Author Archives: Frances Dinkelspiel
In response to criticism about how they treated residents on McKinley Avenue in December, the Berkeley Police Department is working to establish a new set of rules for commandeering a neighborhood during large-scale protests or events.
Berkeley Police Captain Andrew Greenwood presented a proposed set of guidelines to the Police Review Commission on Wednesday night. He also apologized again for the manner in which police treated residents on McKinley Avenue, which is located right behind the Berkeley police department’s HQ, during the December “Black Lives Matter” protests.
“By failing to communicate with the neighbors ahead of time we caused a very bad situation for them,” said Greenwood. … Continue reading »
The film of a 1965 party at Moe’s Books that was recently discovered in the Berkeley dump was made by an Academy Award nominated screenwriter who was just starting out in the business when he shot the footage.
David Peoples, who arrived in Berkeley with his wife Janet in 1959 to attend Cal, shot the film of Moe Moskowitz arriving at his store on Telegraph Avenue in a Rolls Royce, dressed in a top hat, tails, and white gloves. Peoples had not watched the film in decades, and was surprised when a friend, who had seen the footage on Berkeleyside, contacted him to say it was on the Internet.
For Doris Moskowitz, the daughter of Moe and the current owner of Moe’s Books, finding out who made the film of the legendary party was a satisfying ending to a story that began when a scavenger brought the found footage into the store in November. … Continue reading »
One of Berkeley’s most treasured outdoor celebrations, the Live Oak Park Fair, is leaving the city after 44 years.
Jan Etre, the producer of the fair since 1988, is moving it to the Craneway Pavilion in Richmond and turning it into a benefit for the radio station KPFA. It will still be a fair focused on the arts, but the June fair may be twice as large and will be known as the KPFA Summer Arts Fair.
“It’s been wonderful,” said Etre, who has worked on the fair for 27 years. “It’s been a joyful community garden party every year. We are sorry Live Oak is ending. We are all kind of sad but we see this is as a bigger, better picture.” … Continue reading »
SPIRITUALS AS SACRED MUSIC The Second Annual Black History Month Celebration on Sat. Feb. 28 will be a lively affair, with a program emphasizing the history of African-American spirituals as sacred music. The program at the Florence Schwimley Little Theater, 1936 Allston Way, from 2 p.m. to 5 p.m., will feature musical performances by some of the region’s most accomplished performers. Linda Tillery and the Cultural Heritage Tour, a “Grammy-nominated, percussion-driven, vocal ensemble whose mission is to preserve and share the rich musical traditions of African-American roots music,” is the headliner. Othello Jefferson, Diamano Coura West African Dance Company, Berkeley High African American Dance Troupe, Sister’s Keeper, and James Daley will also be there. There will be a “Black Invention” display featuring 20 artifacts. There will be booths with food. … Continue reading »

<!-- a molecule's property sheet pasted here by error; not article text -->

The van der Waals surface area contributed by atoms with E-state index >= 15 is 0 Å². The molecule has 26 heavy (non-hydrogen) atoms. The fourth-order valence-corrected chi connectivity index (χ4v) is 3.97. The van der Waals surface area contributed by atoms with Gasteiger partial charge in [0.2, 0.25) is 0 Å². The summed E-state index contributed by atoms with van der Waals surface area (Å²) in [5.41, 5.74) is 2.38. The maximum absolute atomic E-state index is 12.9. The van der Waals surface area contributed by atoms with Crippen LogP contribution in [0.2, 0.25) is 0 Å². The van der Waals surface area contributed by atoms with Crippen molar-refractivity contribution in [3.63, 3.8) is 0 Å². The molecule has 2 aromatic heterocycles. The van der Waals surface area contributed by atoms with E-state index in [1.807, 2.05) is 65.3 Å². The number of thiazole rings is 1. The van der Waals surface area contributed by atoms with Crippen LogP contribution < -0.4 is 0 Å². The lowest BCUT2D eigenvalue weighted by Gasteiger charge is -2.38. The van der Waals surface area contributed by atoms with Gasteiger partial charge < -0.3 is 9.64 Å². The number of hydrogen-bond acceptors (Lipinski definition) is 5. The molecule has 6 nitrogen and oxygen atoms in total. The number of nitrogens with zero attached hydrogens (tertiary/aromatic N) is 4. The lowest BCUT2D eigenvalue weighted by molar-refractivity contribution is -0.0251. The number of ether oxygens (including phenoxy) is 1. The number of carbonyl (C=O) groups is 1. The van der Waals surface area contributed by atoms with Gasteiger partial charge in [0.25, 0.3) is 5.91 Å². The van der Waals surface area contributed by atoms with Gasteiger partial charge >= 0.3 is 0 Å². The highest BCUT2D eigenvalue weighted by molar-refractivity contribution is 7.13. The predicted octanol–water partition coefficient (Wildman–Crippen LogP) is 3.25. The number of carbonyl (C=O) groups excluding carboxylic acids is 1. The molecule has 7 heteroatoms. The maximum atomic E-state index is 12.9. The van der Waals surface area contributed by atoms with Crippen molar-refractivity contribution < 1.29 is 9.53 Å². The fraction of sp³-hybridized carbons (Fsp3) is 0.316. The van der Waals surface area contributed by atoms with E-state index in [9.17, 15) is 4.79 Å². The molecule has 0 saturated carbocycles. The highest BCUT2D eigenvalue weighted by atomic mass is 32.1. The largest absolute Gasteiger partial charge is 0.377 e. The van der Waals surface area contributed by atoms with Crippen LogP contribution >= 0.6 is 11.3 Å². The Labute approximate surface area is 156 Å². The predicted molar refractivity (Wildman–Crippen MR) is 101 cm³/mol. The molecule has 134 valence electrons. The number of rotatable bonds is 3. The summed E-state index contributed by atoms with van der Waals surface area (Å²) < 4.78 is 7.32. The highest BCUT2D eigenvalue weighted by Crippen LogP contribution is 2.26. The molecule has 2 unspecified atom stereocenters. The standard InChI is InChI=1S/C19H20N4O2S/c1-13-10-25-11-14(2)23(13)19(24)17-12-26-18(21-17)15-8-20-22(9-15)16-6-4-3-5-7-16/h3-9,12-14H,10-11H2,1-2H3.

Eleanor Shapiro still remembers the first time Klezmer music struck her soul.
It was 1996 and Shapiro was auditioning for a part in a dance troupe that planned to perform to a Klezmer piece. Shapiro was asked to sing “Ale Brider,” a traditional Yiddish folk song reinterpreted by the band, The Klezmatics.
When Shapiro heard the lilting, rhythmic melody inspired by the music coming from Eastern European shtetls, she was deeply moved.
“It was so clear it was speaking to my heart,” said Shapiro. “I felt like I had come home.”
Previously Shapiro had thought that the future of Jewish culture lay in Israel, where she had spent nine years, and the expansion of Hebrew. But her worldview shifted in that moment. She suddenly realized the power of Jewish music. That led her to volunteer for the Berkeley Jewish Music Festival, started in 1986 by Ursula Sherman, who had fled Nazi Germany with her family when she was a teenager. By 1998, Shapiro was co-director. In 2004, she became the sole director of the festival, now in its 30th year. … Continue reading »
Berkeley Honda, which was displaced from its home at 2600 Shattuck Ave. in November, is making plans to move down the street into the building now occupied by Any Mountain, at 2777 Shattuck. Any Mountain has yet to find a new location in the city.
If Berkeley approves the auto dealership’s application, it would end a seven-year odyssey for one of Berkeley’s largest generators of sales tax. The dealership learned in 2008 that it had to leave its home of 40 years on Shattuck Avenue to make way for a mixed-use development called Parker Place. The dealership attempted to move to other locales in Berkeley, only to see them fall through. It is now renting temporary space at 2627 Shattuck Ave.